A less obvious query — Who is this person? — is crucial to answering that first question. Patient identity carries with it their medical history, including previous diagnoses, hospitals where they’re most often seen, medications taken and known allergies, all of which factor into the paramedic response. People who are unable to tell emergency responders who they are due to cognitive deficit or temporary incapacitation complicate these already high-pressure situations.

Dr. Motola and colleagues are turning to AI-driven facial recognition software to identify patients who, due to unconsciousness or conditions like dementia, are unable to identify themselves. In a study, paramedics were divided into two groups. One loaded a facial recognition program on their phones that provided both the patient identity and important medical information and used it in a realistic clinical simulation scenario involving standardized patients (actors) who were unable to identify themselves. The study’s control group didn’t have access to facial recognition software. Both groups were asked to treat the standardized patients as they would in a real emergency.

“We looked at the paramedics’ decision making, in particular if the paramedics took the patients to the hospital where they receive most of their care,” Dr. Motola said. “That’s very important, because having access to prior medical history, especially in complex cases, is critical for the best patient management and outcomes.”

The study group that used facial recognition outperformed the control group by making better initial decisions about treatment and by taking the patients to their preferred medical facilities.

“Having access to the facial recognition software impacted the paramedics’ medical decision making in a positive way,” Dr. Motola said.

Changing Reality

With AI, the future is always now, and today’s revolution is tomorrow’s antiquity. Dr. Issenberg is already anticipating — and relishing — how simulation will change with technology’s relentless shifting and churning.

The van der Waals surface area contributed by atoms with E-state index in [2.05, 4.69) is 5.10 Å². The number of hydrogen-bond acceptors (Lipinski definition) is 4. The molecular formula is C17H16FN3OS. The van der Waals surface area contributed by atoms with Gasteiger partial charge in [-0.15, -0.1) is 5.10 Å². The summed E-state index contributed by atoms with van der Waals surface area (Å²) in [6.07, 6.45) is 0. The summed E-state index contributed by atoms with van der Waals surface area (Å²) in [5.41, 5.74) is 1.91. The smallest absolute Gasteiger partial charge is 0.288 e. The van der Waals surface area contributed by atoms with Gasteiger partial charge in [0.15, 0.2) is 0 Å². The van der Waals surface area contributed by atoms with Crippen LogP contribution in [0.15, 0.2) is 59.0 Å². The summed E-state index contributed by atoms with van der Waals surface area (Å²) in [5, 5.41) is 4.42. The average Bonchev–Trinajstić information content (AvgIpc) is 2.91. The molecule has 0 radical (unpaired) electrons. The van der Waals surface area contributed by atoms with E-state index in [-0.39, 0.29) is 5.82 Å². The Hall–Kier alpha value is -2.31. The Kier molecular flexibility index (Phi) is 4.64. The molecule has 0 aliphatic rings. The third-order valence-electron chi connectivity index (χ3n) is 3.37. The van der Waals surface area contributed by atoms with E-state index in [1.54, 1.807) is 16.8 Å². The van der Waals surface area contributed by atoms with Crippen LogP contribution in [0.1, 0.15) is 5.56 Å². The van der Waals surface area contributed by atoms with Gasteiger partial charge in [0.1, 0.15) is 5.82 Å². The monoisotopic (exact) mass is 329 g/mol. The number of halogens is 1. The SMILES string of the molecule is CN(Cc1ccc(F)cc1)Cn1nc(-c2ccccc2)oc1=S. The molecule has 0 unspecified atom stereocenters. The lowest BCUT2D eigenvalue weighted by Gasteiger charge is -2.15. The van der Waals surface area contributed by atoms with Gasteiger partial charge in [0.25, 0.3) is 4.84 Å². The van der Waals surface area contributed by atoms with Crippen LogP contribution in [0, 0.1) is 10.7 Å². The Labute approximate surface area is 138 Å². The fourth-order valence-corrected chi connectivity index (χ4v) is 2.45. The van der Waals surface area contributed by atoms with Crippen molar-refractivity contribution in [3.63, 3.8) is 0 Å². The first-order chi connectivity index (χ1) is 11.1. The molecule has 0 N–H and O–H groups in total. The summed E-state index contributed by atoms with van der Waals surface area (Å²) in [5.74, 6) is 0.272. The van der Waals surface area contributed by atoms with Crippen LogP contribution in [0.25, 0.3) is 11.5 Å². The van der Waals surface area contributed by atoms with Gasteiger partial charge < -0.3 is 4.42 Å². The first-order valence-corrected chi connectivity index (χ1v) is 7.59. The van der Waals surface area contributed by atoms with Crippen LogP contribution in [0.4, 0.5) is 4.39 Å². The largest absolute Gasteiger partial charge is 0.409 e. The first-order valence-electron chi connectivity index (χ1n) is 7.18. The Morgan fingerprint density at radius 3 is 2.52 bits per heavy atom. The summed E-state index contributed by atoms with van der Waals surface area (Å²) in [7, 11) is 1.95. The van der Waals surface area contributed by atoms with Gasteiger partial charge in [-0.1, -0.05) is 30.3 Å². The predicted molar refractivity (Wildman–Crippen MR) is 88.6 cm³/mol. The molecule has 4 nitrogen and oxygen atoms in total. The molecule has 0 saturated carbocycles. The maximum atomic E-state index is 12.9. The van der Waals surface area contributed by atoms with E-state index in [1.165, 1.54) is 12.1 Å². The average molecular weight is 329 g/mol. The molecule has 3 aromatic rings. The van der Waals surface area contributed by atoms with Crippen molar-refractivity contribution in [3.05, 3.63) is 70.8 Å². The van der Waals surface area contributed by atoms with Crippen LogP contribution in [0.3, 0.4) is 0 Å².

“With AI, the future will be defined by its integration with other emerging technologies,” Dr. Issenberg said. “How do we incorporate it with virtual reality and augmented reality and mixed reality?”

Extended reality is an umbrella term that encompasses a variety of technologies, including virtual reality (an immersive, completely digital environment), augmented reality (the incorporation of virtual objects into real environments), and mixed reality (the interaction between real and virtual objects).

Extended reality is currently used in immersive video games and the creation of new automobile designs. In health care, some hospitals use virtual reality headsets to ease patient stress prior to surgery and smartphone-accessible educational applications to introduce care plans.

Dr. Issenberg believes extended reality will soon be a central component of enhanced training theaters at the Gordon Center. He uses a particular procedure, chest tube insertion, as an example. Manikins have come a long way since Harvey 1.0, but they don’t offer a complete portrayal of the human chest cavity.

“Using extended reality, we’ll be able to superimpose the anatomy of a patient on the simulator so the trainee can see the underlying structures of the chest,” Dr. Issenberg said.

In fact, the tube a trainee inserts into the chest may be AI-enhanced, which would also allow the application to precisely monitor its movement.

“We’ll be able to see where that tube is going,” Dr. Issenberg said, “and give the learner feedback in real time, with comparisons to their own benchmarks and, most importantly, the gold standard for that training.”


AI Training’s Challenges

While AI’s anticipated impact on medicine is exciting, “overreliance on AI in training simulations could potentially diminish the trainees’ ability to develop critical thinking and decision-making skills,” Dr. Issenberg said. “They might become too dependent on AI recommendations and analysis. As educators, we need to guard against that effect and demonstrate the serious implications of relying too much on this new technology.”

As Dr. Obeso learned in her first forays into ChatGPT, AI is only as good as its source material. Bad data means inadequate or even harmful training.

“AI-driven simulations are heavily reliant on the quality of data they are fed,” Dr. Issenberg said. “If the data are incomplete, outdated or biased, it can lead to inaccurate simulations, which may misguide trainees rather than helping them.”

And as patient data become potentially more accessible, privacy will gain even more importance. Academic medical centers like the Miller School are bound by the strict dictates of the Health Insurance Portability and Accountability Act of 1996, commonly referred to as HIPAA, which protects sensitive patient information. Dr. Issenberg recommends the strongest measures in ensuring confidentiality and hopes patient communications will evolve to include explicit details about the use of patient data for research and education.

Dr. Motola agrees: “Data security is going to be huge, because with facial recognition, for instance, identity means access to an additional level of the patient’s medical information,” she said. “One of the challenges is to ensure it is protected. How individuals consent to have their data used for both training and clinical care purposes will have to be integrated into patient care interactions, and data security will need to be at the highest level and monitored vigilantly.”